Eli Black calls dibs on breaking in young, wide-eyed Vincent Stone. Eli says he trained the kid, introduced him to UCW, and been "like a big brother to him." Vincent is ferret-slim, the sort of victim Eli likes to torment most (like Jack Marino, Johnny Deep, and Jax before him). Vincent seems happy enough to oblige: When Black tells him he's about to get his ass kicked, Vincent grins back and says he's looking forward to it.
And so am I. But I have to wait since Vincent starts off like gangbusters against the ex-champ, giving big brother something to get steamed up over, and God knows I enjoy a steamed-up Eli Black. About three-quarters through this match [#375], Vincent pulls a foreign object out of his trunks to gain an unsporting advantage over Black--proof positive in my book that Eli did in fact train him.
Black is the man of a thousand holds, a third of them strictly forbidden by any wrestling rulebook. But he has more moves than just about anybody else at UCW. Midway through this match, while keeping Vincent hogtied so he can chat up the fans, Eli invites us to drop him a line via UCW fanmail and request moves we haven't seen at UCW in a while. (I'd be interested in a cannonball senton.) BodySlam says you either love Eli or hate him, but I can't do one without doing the other too, just a reaction the guy draws out of some people, I reckon.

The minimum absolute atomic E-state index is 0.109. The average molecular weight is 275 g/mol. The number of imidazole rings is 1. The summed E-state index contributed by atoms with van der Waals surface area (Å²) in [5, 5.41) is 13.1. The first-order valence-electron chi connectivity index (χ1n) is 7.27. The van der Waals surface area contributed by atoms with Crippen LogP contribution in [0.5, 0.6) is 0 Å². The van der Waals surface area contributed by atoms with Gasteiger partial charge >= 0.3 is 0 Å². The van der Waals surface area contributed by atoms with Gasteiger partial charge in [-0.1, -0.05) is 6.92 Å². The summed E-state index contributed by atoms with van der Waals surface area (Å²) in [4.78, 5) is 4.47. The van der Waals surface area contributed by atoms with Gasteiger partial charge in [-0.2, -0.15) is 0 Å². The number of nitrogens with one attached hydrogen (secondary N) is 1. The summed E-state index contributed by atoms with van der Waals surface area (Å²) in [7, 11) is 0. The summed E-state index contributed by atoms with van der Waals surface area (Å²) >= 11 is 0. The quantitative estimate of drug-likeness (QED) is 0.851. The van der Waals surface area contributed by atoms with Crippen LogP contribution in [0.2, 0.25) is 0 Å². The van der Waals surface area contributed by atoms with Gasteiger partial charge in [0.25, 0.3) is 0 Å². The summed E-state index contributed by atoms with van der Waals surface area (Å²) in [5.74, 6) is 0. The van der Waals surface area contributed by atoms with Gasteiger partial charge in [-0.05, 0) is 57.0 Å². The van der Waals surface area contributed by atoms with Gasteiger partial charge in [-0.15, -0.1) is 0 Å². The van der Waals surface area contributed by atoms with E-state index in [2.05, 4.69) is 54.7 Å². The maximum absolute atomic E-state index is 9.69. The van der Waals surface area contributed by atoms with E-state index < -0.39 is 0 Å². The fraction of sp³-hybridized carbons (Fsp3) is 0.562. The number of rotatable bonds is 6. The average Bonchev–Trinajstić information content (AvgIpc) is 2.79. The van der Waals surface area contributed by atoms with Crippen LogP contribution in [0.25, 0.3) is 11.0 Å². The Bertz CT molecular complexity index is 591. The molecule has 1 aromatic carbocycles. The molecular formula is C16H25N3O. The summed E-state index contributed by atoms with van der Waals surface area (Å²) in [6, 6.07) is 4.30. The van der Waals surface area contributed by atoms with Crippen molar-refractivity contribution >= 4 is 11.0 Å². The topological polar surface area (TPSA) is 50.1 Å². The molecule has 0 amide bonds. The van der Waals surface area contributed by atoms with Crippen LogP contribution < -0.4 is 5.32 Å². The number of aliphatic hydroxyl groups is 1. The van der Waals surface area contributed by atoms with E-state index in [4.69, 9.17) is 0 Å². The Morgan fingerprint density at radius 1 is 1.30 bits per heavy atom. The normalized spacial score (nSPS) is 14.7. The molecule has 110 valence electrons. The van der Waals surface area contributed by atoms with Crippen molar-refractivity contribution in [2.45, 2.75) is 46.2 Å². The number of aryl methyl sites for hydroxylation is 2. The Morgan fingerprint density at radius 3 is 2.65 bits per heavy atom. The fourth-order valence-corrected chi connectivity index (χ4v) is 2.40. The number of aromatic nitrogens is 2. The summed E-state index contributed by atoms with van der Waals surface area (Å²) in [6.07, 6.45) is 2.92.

Eli has charisma out the wazoo. He shines on camera. He's one of those wrestlers who make me smile every second the camera is on them. For one thing Eli is always "on." There's not a moment in any Eli Black match that he's not in the moment. Sometimes you see other wrestlers work up a response or emotion two or three seconds too late. You won't catch Eli Black not emoting. He emotes every second of a match, projecting rage, pain, confusion, arrogance, you name it, and never a half-second out of sync with the action. The guy's a natural, and I gotta love him ... and (mostly) hate him.